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Prenat Diagn. 1996 Sep;16(9):837-44.

Cytogenetic and age-dependent risk factors associated with uniparental disomy 15.

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1
Department of Medical Genetics, University of British Columbia, Vancouver, Canada.

Abstract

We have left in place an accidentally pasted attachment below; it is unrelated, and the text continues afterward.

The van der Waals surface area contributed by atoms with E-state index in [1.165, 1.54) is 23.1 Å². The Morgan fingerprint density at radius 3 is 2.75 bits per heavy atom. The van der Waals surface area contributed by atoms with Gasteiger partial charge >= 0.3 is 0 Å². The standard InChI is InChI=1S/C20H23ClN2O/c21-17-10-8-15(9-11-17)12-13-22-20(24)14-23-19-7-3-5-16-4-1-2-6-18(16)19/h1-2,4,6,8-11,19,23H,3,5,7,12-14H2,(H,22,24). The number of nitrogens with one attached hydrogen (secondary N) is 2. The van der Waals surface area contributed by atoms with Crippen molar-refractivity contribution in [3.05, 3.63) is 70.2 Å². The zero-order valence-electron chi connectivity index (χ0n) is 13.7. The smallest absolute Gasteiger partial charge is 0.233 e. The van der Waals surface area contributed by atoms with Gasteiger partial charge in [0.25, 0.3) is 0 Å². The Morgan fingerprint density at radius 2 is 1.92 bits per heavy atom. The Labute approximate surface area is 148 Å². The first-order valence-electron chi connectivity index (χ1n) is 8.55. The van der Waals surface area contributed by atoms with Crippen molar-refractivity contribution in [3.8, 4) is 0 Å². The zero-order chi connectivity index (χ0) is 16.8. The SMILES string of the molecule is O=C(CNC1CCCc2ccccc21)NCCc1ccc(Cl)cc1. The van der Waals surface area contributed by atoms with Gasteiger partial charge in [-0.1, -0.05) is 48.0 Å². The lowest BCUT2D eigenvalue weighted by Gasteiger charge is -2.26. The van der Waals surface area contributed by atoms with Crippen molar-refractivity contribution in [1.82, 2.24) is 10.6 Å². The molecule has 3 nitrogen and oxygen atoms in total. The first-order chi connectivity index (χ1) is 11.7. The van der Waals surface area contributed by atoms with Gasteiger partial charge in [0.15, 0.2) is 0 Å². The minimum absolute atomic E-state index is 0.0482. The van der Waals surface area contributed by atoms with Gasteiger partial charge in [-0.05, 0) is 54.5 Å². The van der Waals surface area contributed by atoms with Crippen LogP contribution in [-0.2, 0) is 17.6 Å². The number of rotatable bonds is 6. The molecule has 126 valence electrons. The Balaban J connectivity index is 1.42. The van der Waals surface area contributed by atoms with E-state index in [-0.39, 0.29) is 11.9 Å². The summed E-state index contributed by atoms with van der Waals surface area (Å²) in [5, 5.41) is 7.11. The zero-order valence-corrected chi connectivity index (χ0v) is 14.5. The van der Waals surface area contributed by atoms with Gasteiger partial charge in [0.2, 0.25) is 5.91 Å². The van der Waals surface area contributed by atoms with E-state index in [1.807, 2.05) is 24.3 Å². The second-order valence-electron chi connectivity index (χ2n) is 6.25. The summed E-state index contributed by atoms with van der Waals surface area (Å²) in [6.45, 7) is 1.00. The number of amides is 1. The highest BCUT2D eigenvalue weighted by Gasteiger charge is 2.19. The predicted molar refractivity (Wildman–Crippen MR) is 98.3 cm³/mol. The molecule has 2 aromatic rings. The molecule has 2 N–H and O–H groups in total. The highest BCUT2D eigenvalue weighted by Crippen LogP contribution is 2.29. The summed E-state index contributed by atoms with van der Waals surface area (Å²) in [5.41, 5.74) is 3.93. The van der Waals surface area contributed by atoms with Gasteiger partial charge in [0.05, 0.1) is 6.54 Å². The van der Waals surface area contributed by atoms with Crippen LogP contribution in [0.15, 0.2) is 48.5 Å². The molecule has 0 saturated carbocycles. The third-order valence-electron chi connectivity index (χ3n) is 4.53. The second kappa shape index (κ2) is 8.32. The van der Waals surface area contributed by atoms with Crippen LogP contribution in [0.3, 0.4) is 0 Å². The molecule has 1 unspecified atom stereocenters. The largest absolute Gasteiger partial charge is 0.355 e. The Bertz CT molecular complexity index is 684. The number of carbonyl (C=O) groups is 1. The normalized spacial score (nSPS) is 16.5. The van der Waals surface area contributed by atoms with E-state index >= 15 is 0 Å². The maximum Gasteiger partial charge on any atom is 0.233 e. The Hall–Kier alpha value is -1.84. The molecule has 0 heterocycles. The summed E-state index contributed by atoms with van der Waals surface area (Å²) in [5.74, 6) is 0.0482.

Prader-Willi syndrome (PWS) results primarily from either a paternal deletion of 15q11-q13 or maternal uniparental disomy (UPD) of chromosome 15. Including the present and published cases, more than 120 patients with maternal UPD of human chromosome 15 have been ascertained. Investigation of chromosome 15 markers indicates that approximately 71 per cent of the additional maternal chromosomes were the result of meiosis I segregation errors, 13 per cent were the result of meiosis II errors, and 16 per cent resulted from post-zygotic duplication of one chromosome 15. An increase in maternal age is associated with UPD cases due to meiotic errors. The age-specific risk for UPD(15) is analysed and shows an exponential increase with maternal age which is similar to that observed for trisomy 21. For women greater than or equal to 40 years of age, the risk for UPD(15) is approximately 1/3400 livebirths. The frequency of chromosome aberrations associated with UPD(15) is also discussed. Two types of aberrations are at significantly increased risk of fetal UPD(15): de novo (or inherited) isochromosome 15 and confined placental mosaicism for trisomy 15. Two additional abnormalities, de novo small marker chromosomes derived from 15, e.g., idic15(pter-q11:q11-pter), and familial Robertsonian translocations involving chromosome 15, appear to have a mildly increased risk of UPD(15).

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